Monthly Archives:

November 2009

The Movember update

With only four more days of moustache shame left to endure, the M&G team is up to around £6000 raised for The Prostate Cancer Charity.  With some offline donations and a generous contribution from M&G still to be added on, we should be nearing £9000 by Monday when this horror comes to an end.  Thank you very much your kind sponsorship, it’s very much appreciated.

From left to right: Ben Lord, …

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The Bond Vigilantes visit the ECB

A couple of weeks ago I went on an incredibly useful trip to Frankfurt, where I met with some key policy makers from the European Central Bank and the Bundesbank, and discussed a range of issues including the timing of exit strategies and rate hikes, the inflation outlook, and the state of the banking sector. 

This video was recorded in early November, and it’s interesting that many of the thin…

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Greece – the next country getting roughed up by the Bond Vigilantes

The original ‘Bond Vigilantes’ were the bond investors who reacted to authorities’ loose monetary or fiscal policies by forcing sovereign bond yields higher, thus punishing central banks or governments by increasing the cost of issuing further debt.  Right now, the Bond Vigilantes are hunting around the world like a pack of wolves. Japan was the prey a few weeks ago (see recent blog comment her…

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The New Era for Bank Bonds: Send In The Clowns?

The following is a long piece, but we feel it has potentially dramatic implications for the bank bond market.

Last week saw the much anticipated capital raisings from Lloyds-HBOS and RBS. Lloyds has managed to raise £13.5 billion in new shares with HMT’s holdings remaining at 43%, whilst RBS has raised £25.5 billion from the Treasury, and a further £8 billion from the Treasury in the form of co…

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Movember – please help us raise lots of money for the Prostate Cancer Charity

The M&G Bond Vigilantes are growing some very fine moustaches in aid of the Prostate Cancer Charity.  We’re less than two weeks into Movember and already the bond desk looks like the Hulk Hogan Appreciation Society crossed with the Village People.  We’ll post links to our progress as the month progresses (and maybe even photos), and you’ll be able to rate our efforts from the 15th Movember.  If…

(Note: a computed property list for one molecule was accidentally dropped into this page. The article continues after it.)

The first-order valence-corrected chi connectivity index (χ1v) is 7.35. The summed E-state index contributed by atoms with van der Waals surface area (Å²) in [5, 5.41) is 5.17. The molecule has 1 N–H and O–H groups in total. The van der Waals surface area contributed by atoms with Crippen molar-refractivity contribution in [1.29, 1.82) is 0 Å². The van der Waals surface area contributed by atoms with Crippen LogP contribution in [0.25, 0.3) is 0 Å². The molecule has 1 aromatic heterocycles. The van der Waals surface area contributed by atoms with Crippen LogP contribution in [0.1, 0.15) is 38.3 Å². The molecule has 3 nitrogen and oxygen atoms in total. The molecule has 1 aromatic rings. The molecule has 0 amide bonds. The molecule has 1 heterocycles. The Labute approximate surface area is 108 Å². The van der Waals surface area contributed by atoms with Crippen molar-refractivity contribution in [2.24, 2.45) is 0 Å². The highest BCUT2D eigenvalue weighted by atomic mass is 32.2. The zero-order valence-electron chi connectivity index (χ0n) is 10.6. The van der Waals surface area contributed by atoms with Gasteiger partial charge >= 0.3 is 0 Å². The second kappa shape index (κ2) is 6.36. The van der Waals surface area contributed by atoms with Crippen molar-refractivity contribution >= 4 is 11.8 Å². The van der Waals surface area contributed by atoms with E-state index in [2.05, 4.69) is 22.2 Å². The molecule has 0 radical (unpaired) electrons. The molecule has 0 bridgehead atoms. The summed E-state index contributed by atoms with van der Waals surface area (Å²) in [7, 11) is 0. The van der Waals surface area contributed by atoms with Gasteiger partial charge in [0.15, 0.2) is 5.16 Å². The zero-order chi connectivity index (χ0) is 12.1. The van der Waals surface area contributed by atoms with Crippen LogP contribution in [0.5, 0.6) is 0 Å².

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A Shocking result for the "Merchant of Doom"

Whilst scanning the local news website in Sydney for the Melbourne Cup winner (it was Shocking for those antipodeans that are interested), I stumbled across an interesting article that features an ex-colleague of mine. Rory Robertson, an interest rate strategist at Macquarie Group, bet University of Western Sydney associate professor of economics and finance Steven Keen that Australian house pr…

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QE (Quite Enough?) Update & Competition Winner

Earlier today the Bank of England announced that along with keeping the bank rate at 0.5% it is to increase the QE program by a further £25bn over the next 3 months. Whilst an increase was somewhat expected by the market gilts have sold off, the yield on the 3 3/4 2019 rose to 4% earlier as it seems to have expected a larger commitment. Even though we had a GDP print of -0.4% recently it seems …

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QE (Quite Enough?) Update & Competition Winner

Earlier today the Bank of England announced that along with keeping the bank rate at 0.5% it is to increase the QE program by a further £25bn over the next 3 months. Whilst an increase was somewhat expected by the market gilts have sold off, the yield on the 3 3/4 2019 rose to 4% earlier as it seems to have expected a larger commitment. Even though we had a GDP print of -0.4% recently it seems …

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High Yield Déjà Vu? Not Quite Yet

It’s been quite a year to date for leveraged finance. Improving economic data, increased risk appetite and a supply/demand imbalance has driven valuations starkly higher. At the time of writing, the Merrill Lynch European High Yield Index is up a whopping 75%, the average bid for leveraged loans in Europe has risen by around 50% from its lows earlier in the year, and the high yield new issue ma…

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The year is 2020, and the world is about to get hit by the next financial tsunami…(+ **competition time**)

The year is 2020, and at the centre of the financial tsunami is Japan.  Another decade of very low single digit growth has meant that debt to GDP has steadily climbed from 200% in 2010 to 300%, which is considerably higher than any other country.  Another ‘lost decade’ has meant that the Japanese government has been unable to meaningfully cut back on spending or increase taxes, since such behav…

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